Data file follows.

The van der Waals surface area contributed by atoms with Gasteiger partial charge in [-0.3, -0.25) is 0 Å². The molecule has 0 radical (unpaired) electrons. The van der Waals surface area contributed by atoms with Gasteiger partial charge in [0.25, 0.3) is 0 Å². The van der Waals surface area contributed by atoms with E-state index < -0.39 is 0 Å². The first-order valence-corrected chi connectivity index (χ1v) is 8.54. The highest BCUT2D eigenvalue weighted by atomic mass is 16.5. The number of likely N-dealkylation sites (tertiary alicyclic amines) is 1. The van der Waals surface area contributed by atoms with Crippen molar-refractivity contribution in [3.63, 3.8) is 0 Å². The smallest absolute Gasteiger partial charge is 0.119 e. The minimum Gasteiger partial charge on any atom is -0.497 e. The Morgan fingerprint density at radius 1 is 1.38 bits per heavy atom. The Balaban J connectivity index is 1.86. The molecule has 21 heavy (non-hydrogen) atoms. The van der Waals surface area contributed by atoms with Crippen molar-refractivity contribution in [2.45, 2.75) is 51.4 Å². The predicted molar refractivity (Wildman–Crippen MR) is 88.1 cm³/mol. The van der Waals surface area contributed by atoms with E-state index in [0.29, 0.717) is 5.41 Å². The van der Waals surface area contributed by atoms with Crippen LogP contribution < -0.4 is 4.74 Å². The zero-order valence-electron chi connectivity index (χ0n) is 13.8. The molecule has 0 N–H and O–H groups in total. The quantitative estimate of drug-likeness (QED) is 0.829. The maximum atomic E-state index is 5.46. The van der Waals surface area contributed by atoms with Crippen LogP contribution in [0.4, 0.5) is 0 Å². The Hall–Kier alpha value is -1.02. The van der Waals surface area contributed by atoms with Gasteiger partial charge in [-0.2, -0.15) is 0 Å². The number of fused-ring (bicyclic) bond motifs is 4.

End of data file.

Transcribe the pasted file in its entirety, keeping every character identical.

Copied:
The van der Waals surface area contributed by atoms with Gasteiger partial charge in [-0.3, -0.25) is 0 Å². The molecule has 0 radical (unpaired) electrons. The van der Waals surface area contributed by atoms with Gasteiger partial charge in [0.25, 0.3) is 0 Å². The van der Waals surface area contributed by atoms with E-state index < -0.39 is 0 Å². The first-order valence-corrected chi connectivity index (χ1v) is 8.54. The highest BCUT2D eigenvalue weighted by atomic mass is 16.5. The number of likely N-dealkylation sites (tertiary alicyclic amines) is 1. The van der Waals surface area contributed by atoms with Crippen molar-refractivity contribution in [3.63, 3.8) is 0 Å². The smallest absolute Gasteiger partial charge is 0.119 e. The minimum Gasteiger partial charge on any atom is -0.497 e. The Morgan fingerprint density at radius 1 is 1.38 bits per heavy atom. The Balaban J connectivity index is 1.86. The molecule has 21 heavy (non-hydrogen) atoms. The van der Waals surface area contributed by atoms with Crippen molar-refractivity contribution in [2.45, 2.75) is 51.4 Å². The predicted molar refractivity (Wildman–Crippen MR) is 88.1 cm³/mol. The van der Waals surface area contributed by atoms with E-state index in [0.29, 0.717) is 5.41 Å². The van der Waals surface area contributed by atoms with Crippen LogP contribution < -0.4 is 4.74 Å². The zero-order valence-electron chi connectivity index (χ0n) is 13.8. The molecule has 0 N–H and O–H groups in total. The quantitative estimate of drug-likeness (QED) is 0.829. The maximum atomic E-state index is 5.46. The van der Waals surface area contributed by atoms with Crippen LogP contribution in [0.4, 0.5) is 0 Å². The Hall–Kier alpha value is -1.02. The van der Waals surface area contributed by atoms with Gasteiger partial charge in [-0.2, -0.15) is 0 Å². The number of fused-ring (bicyclic) bond motifs is 4.